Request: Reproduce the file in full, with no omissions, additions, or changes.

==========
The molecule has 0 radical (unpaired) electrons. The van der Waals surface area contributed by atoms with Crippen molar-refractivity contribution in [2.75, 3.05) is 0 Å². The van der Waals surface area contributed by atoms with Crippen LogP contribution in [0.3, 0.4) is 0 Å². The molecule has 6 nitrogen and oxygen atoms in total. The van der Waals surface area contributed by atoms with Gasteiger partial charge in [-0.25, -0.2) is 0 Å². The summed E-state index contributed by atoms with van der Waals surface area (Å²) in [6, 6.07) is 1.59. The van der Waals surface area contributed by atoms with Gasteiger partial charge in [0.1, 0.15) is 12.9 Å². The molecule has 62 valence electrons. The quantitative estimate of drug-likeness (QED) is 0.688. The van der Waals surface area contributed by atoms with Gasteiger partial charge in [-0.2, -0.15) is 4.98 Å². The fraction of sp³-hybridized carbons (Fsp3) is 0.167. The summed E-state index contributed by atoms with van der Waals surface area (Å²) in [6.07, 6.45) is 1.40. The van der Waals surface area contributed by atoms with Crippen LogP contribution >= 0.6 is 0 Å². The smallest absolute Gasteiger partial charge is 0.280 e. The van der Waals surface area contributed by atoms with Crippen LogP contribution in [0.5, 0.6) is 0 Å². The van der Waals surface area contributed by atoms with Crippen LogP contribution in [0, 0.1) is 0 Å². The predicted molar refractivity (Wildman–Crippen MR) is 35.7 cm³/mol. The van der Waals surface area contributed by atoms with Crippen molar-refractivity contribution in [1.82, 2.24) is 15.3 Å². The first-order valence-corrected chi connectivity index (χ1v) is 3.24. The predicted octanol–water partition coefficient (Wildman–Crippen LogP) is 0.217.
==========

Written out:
The molecule has 0 radical (unpaired) electrons. The van der Waals surface area contributed by atoms with Crippen molar-refractivity contribution in [2.75, 3.05) is 0 Å². The van der Waals surface area contributed by atoms with Crippen LogP contribution in [0.3, 0.4) is 0 Å². The molecule has 6 nitrogen and oxygen atoms in total. The van der Waals surface area contributed by atoms with Gasteiger partial charge in [-0.25, -0.2) is 0 Å². The summed E-state index contributed by atoms with van der Waals surface area (Å²) in [6, 6.07) is 1.59. The van der Waals surface area contributed by atoms with Gasteiger partial charge in [0.1, 0.15) is 12.9 Å². The molecule has 62 valence electrons. The quantitative estimate of drug-likeness (QED) is 0.688. The van der Waals surface area contributed by atoms with Gasteiger partial charge in [-0.2, -0.15) is 4.98 Å². The fraction of sp³-hybridized carbons (Fsp3) is 0.167. The summed E-state index contributed by atoms with van der Waals surface area (Å²) in [6.07, 6.45) is 1.40. The van der Waals surface area contributed by atoms with Crippen LogP contribution >= 0.6 is 0 Å². The smallest absolute Gasteiger partial charge is 0.280 e. The van der Waals surface area contributed by atoms with Crippen LogP contribution in [0.5, 0.6) is 0 Å². The van der Waals surface area contributed by atoms with Crippen LogP contribution in [0, 0.1) is 0 Å². The predicted molar refractivity (Wildman–Crippen MR) is 35.7 cm³/mol. The van der Waals surface area contributed by atoms with Crippen molar-refractivity contribution in [1.82, 2.24) is 15.3 Å². The first-order valence-corrected chi connectivity index (χ1v) is 3.24. The predicted octanol–water partition coefficient (Wildman–Crippen LogP) is 0.217.